At the south east corner of the nave, next to the south transept, is the more spectacular of two doors leading from the priory cloisters into the cathedral church. This is called the Prior’s Door. The door dates to about 1300 and has a finely carved arch decorated with thin piers at its sides and decorated recesses in the arch. These recesses contain statues of Christ at the top, John the Baptist and possibly Aaron to the left, and David and Moses bearing a scroll detailing the Ten Commandments to the right. To the right of the doorway are three sedilia, or seats, recessed into the wall of the cloister. The wear and polishing of the stone from feet and bottoms is very noticeable!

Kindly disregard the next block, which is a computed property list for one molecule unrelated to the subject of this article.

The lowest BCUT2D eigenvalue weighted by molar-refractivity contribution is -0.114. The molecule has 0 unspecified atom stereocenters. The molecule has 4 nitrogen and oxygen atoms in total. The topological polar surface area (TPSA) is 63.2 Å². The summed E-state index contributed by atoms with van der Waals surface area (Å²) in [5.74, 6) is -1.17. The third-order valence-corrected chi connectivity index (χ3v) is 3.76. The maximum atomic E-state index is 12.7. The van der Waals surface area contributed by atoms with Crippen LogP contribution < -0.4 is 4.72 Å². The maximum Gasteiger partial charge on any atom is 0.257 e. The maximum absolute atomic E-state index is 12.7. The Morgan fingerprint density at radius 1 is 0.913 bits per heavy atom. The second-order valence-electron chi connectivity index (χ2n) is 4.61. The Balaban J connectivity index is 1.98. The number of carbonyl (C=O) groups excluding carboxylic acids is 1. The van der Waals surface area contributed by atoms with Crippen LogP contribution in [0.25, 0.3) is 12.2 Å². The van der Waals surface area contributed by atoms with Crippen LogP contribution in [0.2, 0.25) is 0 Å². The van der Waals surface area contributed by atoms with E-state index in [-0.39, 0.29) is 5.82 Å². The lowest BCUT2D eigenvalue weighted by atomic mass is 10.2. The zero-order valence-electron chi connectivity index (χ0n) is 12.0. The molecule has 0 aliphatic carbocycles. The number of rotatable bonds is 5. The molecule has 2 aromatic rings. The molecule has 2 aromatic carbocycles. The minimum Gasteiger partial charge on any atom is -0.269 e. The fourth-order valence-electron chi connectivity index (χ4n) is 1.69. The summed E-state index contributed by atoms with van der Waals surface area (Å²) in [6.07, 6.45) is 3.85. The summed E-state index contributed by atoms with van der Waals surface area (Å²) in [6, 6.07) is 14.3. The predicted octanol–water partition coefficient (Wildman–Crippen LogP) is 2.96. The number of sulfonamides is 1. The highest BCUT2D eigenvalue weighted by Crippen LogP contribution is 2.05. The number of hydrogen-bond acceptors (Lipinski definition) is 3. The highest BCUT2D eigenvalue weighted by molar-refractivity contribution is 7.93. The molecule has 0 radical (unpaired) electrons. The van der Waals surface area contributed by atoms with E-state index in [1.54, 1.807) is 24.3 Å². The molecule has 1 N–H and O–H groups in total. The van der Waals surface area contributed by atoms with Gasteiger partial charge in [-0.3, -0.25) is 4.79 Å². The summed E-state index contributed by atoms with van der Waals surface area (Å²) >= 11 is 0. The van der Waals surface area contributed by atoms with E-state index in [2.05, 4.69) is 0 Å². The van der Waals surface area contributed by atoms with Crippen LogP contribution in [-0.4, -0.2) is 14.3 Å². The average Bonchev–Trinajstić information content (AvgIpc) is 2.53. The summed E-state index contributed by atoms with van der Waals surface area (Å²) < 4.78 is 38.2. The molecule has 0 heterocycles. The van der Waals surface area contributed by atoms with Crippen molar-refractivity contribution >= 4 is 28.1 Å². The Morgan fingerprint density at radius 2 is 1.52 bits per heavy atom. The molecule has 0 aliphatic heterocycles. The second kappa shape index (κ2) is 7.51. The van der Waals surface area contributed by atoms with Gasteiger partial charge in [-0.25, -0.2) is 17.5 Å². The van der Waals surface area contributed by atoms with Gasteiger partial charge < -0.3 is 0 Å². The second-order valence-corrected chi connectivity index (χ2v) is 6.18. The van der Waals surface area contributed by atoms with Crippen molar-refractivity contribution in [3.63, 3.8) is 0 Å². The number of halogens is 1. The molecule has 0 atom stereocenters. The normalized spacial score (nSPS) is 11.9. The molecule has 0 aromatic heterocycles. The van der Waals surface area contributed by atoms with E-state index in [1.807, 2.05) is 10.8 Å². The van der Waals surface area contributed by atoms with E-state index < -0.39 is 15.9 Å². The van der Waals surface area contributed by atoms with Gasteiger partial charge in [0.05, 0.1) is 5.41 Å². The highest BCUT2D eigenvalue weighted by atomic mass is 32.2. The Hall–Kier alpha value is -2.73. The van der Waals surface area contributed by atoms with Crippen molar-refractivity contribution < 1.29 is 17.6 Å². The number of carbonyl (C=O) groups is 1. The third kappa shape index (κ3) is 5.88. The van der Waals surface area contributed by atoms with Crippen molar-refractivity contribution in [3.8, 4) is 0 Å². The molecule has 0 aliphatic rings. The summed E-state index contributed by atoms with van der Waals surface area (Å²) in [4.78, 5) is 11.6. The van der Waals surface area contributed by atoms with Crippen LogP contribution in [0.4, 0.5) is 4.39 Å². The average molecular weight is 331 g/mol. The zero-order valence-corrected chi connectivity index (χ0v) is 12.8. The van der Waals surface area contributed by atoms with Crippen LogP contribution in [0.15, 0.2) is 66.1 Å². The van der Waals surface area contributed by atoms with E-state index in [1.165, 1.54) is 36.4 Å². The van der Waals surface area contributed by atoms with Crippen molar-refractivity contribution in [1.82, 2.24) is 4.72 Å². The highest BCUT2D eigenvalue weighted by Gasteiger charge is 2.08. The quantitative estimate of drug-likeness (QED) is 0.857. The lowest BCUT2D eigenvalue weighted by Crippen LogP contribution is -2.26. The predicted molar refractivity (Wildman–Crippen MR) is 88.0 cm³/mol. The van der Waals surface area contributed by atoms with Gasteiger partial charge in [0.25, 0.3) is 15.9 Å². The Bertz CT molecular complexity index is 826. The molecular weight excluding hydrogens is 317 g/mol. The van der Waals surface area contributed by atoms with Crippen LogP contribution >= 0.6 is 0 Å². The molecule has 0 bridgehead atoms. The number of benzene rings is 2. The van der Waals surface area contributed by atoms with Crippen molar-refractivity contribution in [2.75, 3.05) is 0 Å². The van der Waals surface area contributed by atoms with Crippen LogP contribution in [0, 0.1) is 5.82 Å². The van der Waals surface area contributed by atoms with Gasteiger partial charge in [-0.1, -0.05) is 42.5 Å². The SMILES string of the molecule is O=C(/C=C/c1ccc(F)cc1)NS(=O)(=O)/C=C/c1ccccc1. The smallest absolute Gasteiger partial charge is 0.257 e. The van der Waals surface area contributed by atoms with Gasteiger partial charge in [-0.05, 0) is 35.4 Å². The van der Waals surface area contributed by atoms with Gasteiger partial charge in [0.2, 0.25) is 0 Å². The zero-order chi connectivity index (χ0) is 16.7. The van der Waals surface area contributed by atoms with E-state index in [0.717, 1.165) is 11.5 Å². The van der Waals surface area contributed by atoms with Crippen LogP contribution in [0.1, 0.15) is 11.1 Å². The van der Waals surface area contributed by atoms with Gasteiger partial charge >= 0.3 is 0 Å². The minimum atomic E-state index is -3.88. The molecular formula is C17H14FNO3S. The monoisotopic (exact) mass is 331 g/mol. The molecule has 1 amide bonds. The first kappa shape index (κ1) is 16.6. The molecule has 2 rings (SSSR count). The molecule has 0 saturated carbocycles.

The buildings around the south, west and east sides of the cloister contain remnants of twelfth-century masonry, including arcading, and the western buildings retain five circular windows with splayed openings. The majority of the cloister, however, dates from the late thirteenth to early fifteenth centuries.
The north walk contains beautiful Elizabethan wall paintings of the Coats of Arms of dignitaries who were associated with the 1578 visit of Elizabeth I.
On the green at the centre of the cloister is a labyrinth built in 2002 to commemorate the Golden Jubilee of Queen Elizabeth II.
Difficult to see though unless you have a view from above!